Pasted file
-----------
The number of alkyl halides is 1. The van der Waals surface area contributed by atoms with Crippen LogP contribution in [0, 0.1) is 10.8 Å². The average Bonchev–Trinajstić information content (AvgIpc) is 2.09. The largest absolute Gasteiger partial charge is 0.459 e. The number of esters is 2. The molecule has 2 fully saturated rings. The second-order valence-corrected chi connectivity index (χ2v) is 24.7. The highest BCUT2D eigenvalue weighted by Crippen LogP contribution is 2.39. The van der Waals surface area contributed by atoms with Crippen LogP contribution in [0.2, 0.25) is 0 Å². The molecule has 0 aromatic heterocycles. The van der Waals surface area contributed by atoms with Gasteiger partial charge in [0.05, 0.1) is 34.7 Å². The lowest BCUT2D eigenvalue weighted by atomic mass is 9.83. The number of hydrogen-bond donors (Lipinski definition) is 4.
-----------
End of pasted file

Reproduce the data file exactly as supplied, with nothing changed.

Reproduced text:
The number of alkyl halides is 1. The van der Waals surface area contributed by atoms with Crippen LogP contribution in [0, 0.1) is 10.8 Å². The average Bonchev–Trinajstić information content (AvgIpc) is 2.09. The largest absolute Gasteiger partial charge is 0.459 e. The number of esters is 2. The molecule has 2 fully saturated rings. The second-order valence-corrected chi connectivity index (χ2v) is 24.7. The highest BCUT2D eigenvalue weighted by Crippen LogP contribution is 2.39. The van der Waals surface area contributed by atoms with Crippen LogP contribution in [0.2, 0.25) is 0 Å². The molecule has 0 aromatic heterocycles. The van der Waals surface area contributed by atoms with Gasteiger partial charge in [0.05, 0.1) is 34.7 Å². The lowest BCUT2D eigenvalue weighted by atomic mass is 9.83. The number of hydrogen-bond donors (Lipinski definition) is 4.